TORONTO (miningweekly.com) – Deep-sea mining hopeful Nautilus Minerals and Papua New Guinea have settled their financing differences and signed an agreement that would enable the Solwara 1 project to move forward toward production with the full support of the State.
Under the agreement, Papua New Guinea would take an initial 15% interest in the project, with an option to take a further 15% interest within 12 months of the agreement becoming unconditional. The State had paid Nautilus a nonrefundable deposit for its initial 15% interest of $7-million.
The company’s TSX-listed shares have more than doubled in the past five days, and on Friday continued with its ascent, gaining up to C$0.13 a share in early trading, and closed up 20% at C$0.48 apiece.
Toronto-based Nautilus on Thursday said that the agreement was conditional upon the State, through a subsidiary of Petromin PNG Holdings, securing by July 31, the $113-million in funding for the State's 15% share of the capital required to complete the development phase of the project up to first production.
These funds would be placed in escrow until Nautilus had satisfied certain conditions for their release.
Among the requirements were that Nautilus would secure chartering of a production support vessel and certain intellectual property rights from the State.
The agreement envisions the parties creating an unincorporated joint venture to operate the project. After first production, Petromin's subsidiary would contribute funds in proportion to its interest.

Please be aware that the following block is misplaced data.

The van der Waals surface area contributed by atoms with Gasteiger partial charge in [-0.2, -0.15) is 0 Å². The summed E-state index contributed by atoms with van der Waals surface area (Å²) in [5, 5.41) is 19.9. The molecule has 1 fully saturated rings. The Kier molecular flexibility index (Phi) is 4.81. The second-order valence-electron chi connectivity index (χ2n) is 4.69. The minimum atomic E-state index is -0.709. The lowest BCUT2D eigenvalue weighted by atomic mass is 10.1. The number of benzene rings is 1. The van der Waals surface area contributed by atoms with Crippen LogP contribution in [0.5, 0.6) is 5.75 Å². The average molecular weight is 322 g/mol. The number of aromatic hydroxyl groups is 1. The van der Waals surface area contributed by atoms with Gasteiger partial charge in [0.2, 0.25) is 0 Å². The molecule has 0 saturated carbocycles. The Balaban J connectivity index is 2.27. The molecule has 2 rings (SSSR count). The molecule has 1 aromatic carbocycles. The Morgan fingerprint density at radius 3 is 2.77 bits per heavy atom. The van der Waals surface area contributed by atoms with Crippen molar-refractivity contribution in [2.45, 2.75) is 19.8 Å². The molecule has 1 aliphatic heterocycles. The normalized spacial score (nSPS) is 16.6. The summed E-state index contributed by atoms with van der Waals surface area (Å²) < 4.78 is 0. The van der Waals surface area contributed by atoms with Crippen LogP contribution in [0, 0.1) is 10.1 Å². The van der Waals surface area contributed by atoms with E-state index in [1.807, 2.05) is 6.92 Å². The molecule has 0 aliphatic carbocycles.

Nautilus said that if the conditions of the agreement were satisfied and the State completed buying its 15% interest in the project, the ongoing arbitration concerning Nautilus' claim for damages, related to the termination of the State equity option agreement dated March 29, 2011, shall be dismissed.
However, if the State did not complete the transaction, then the position the parties were in prior to signing the agreement would be reinstated.
Nautilus CEO Mike Johnston said that the company was pleased to have achieved an amicable resolution of its issues with Papua New Guinea.
"This step represents a major vote of confidence in Nautilus Minerals and the Solwara 1 project. Through this joint venture, the State will provide a significant capital investment and will retain a direct interest in the long-term success of the project. We look forward to working closely with the State and Petromin on Solwara 1, which will generate significant economic activity within the State and the province of New Ireland," he said.
Johnston added that Nautilus was now focusing its attention on securing a suitable vessel arrangement and would continue its discussions with potential vessel partners, while also undertaking a tender process with shipyards experienced in building offshore construction vessels. The company intends to have a vessel solution in place before the end of the year, he said.
Johnston continued to enjoy the support of the board, with his interim role as president and CEO having now been made permanent.
News agency Reuters on Monday reported that construction of Nautilus’ deep-sea mining robot was complete.
The Solwara 1 project sits about 1 500 m underwater, and is a seafloor massive sulphide deposit, which forms along hydrothermal vents where mineral-rich fluids spurt from cracks in the ocean crust.
Equipped with cameras and three-dimensional sonar sensors, the robot is driven by two pilots from a control room on the vessel above, attached via a giant power cable.